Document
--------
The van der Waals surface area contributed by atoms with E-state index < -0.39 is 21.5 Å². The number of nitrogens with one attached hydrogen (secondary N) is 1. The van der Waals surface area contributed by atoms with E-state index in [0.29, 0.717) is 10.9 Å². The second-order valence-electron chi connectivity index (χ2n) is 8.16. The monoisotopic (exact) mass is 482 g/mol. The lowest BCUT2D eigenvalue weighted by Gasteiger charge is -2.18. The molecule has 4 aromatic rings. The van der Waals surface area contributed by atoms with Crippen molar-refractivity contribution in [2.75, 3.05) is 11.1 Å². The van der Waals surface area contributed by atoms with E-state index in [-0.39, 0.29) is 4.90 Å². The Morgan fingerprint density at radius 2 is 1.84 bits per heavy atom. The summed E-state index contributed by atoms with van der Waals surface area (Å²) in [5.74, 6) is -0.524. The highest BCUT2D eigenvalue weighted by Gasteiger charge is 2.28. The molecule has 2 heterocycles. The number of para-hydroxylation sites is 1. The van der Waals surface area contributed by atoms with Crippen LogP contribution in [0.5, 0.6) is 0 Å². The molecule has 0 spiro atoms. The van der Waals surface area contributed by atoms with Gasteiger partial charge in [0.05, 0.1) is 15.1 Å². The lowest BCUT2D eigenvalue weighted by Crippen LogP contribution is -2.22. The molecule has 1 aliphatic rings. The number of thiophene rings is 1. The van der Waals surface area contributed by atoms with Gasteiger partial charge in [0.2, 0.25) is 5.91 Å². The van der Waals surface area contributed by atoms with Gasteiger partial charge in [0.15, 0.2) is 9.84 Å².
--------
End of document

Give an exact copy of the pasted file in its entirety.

The van der Waals surface area contributed by atoms with E-state index < -0.39 is 21.5 Å². The number of nitrogens with one attached hydrogen (secondary N) is 1. The van der Waals surface area contributed by atoms with E-state index in [0.29, 0.717) is 10.9 Å². The second-order valence-electron chi connectivity index (χ2n) is 8.16. The monoisotopic (exact) mass is 482 g/mol. The lowest BCUT2D eigenvalue weighted by Gasteiger charge is -2.18. The molecule has 4 aromatic rings. The van der Waals surface area contributed by atoms with Crippen molar-refractivity contribution in [2.75, 3.05) is 11.1 Å². The van der Waals surface area contributed by atoms with E-state index in [-0.39, 0.29) is 4.90 Å². The Morgan fingerprint density at radius 2 is 1.84 bits per heavy atom. The summed E-state index contributed by atoms with van der Waals surface area (Å²) in [5.74, 6) is -0.524. The highest BCUT2D eigenvalue weighted by Gasteiger charge is 2.28. The molecule has 2 heterocycles. The number of para-hydroxylation sites is 1. The van der Waals surface area contributed by atoms with Crippen LogP contribution in [0.5, 0.6) is 0 Å². The molecule has 0 spiro atoms. The van der Waals surface area contributed by atoms with Gasteiger partial charge in [0.05, 0.1) is 15.1 Å². The lowest BCUT2D eigenvalue weighted by Crippen LogP contribution is -2.22. The molecule has 1 aliphatic rings. The number of thiophene rings is 1. The van der Waals surface area contributed by atoms with Gasteiger partial charge in [0.2, 0.25) is 5.91 Å². The van der Waals surface area contributed by atoms with Gasteiger partial charge in [0.15, 0.2) is 9.84 Å².